Historical Facts About Cesar Chavez Elementary
Here is a historical synopsis of Cesar Chavez Elementary School and its Namesake Cesar Chavez.
Cesar Chavez Elementary School is the oldest school building in the Norwalk-La Mirada Unified School District. In fact, it has been many things throughout its long history at the historical center of the City of Norwalk. Built in 1923, at times Chavez has been Norwalk City Hall, The Norwalk School District central office, Norwalk Grammar School, Waite School, Walnut Elementary School, then Cesar Chavez Elementary School in the 1990s.
Cesar Chavez Elementary School was renamed after the great civil rights activist Cesar Chavez as a public tribute honoring people he served and fought for. The following history is from Wikipedia and the entire article can be read online at that website.
César Estrada Chávez (Spanish pronunciation: [ˈsesaɾ esˈt̪ɾaða ˈtʃaβes]; March 31, 1927 – April 23, 1993) was an American farm worker, labor leader, and civil rights activist who, with Dolores Huerta, co-founded the National Farm Workers Association, which later became the United Farm Workers (UFW). A Mexican American, Chávez became the best known Latino civil rights activist, and was strongly promoted by the American labor
movement eager to enroll Hispanic members. His public-relations approach to unionism and aggressive but nonviolent tactics made the farm workers' struggle a moral cause with nationwide support. By the late 1970s, his tactics had forced growers to recognize the UFW as the bargaining agent for 50,000 field workers in California and Florida. However, by the mid-1980s membership in the UFW had dwindled to around 15,000.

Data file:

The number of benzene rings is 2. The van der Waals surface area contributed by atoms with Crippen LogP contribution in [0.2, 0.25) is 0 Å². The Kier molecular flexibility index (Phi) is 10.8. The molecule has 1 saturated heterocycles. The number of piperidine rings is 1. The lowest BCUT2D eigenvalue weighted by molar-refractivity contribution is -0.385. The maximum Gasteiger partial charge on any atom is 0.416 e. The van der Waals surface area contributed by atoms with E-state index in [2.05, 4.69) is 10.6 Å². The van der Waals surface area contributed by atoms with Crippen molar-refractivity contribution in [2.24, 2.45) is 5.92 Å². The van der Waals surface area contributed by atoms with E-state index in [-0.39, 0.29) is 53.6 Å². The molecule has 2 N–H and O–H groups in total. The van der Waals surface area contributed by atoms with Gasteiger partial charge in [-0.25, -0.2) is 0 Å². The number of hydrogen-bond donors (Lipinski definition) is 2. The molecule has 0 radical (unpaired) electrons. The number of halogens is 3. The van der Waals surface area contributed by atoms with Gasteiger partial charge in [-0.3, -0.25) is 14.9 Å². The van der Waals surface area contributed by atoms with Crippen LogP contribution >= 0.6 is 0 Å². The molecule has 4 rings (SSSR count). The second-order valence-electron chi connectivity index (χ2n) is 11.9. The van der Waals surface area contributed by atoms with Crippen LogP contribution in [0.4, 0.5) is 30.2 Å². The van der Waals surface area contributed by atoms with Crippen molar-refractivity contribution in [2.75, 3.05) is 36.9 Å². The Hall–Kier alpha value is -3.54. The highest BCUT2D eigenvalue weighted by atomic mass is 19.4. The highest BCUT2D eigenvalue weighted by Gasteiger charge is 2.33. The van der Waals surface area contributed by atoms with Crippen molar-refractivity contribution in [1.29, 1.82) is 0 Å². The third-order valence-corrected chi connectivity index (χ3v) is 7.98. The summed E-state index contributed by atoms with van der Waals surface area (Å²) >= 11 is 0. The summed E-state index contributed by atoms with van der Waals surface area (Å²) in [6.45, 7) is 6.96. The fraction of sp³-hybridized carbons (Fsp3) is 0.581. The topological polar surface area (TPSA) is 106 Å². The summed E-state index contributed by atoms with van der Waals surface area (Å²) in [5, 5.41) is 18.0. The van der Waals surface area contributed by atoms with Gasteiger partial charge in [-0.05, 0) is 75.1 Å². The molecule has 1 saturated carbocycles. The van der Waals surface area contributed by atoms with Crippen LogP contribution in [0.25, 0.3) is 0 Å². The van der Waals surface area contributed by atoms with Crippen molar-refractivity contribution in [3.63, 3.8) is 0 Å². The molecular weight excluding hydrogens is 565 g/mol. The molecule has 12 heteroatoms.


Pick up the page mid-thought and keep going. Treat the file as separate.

After his death he became a major historical icon for the Latino community, and for liberals generally, symbolizing militant support for workers and for Hispanic power based on grass roots organizing and his slogan "Sí, se puede" (Spanish for "Yes, it is possible" or, roughly, "Yes, it can be done"). His
Chavez was charismatic: a self-taught rhetorical genius, he created commitment by inspiring well educated Latino idealists with undiscovered organizing potential and encouraged them to offer a liberating, self-abnegating devotion to the farmworkers' movement. Claiming as his models Emiliano Zapata, Gandhi, Nehru, and Martin Luther King, he called on his people to "Make a solemn promise: to enjoy our rightful part of the riches of this land, to throw off the
yoke of being considered as agricultural implements or slaves. We are free men and we demand justice."
supporters say his work led to numerous improvements for union laborers. His birthday has become César Chávez Day, a state holiday in eight US states. Many parks, cultural centers, libraries, schools, and streets have been named in his honor in cities across the United States.
César Estrada Chávez was born on March 31, 1927 in Yuma, Arizona, in a Mexican-American family of six children. Hewas named after his grandfather, Cesario. Chávez grew up in a small adobe home, the same home in which he was born. His family owned a grocery store and a ranch, but their land was lost during the Great Depression. Chávez experienced injustice early in life; his home was taken away after his father had agreed to clear eighty acres of land in exchange for the deed to the house, an agreement which was subsequently broken. Later when Cesar's father attempted to purchase the house, he could not pay the interest on the loan and the house was sold to its original owner. His family then moved to California to become migrant farm workers.
The Chávez family faced many hardships in California. The family would pick peas and lettuce in the winter, cherries and beans in the spring, corn and grapes in the summer, and cotton in the fall.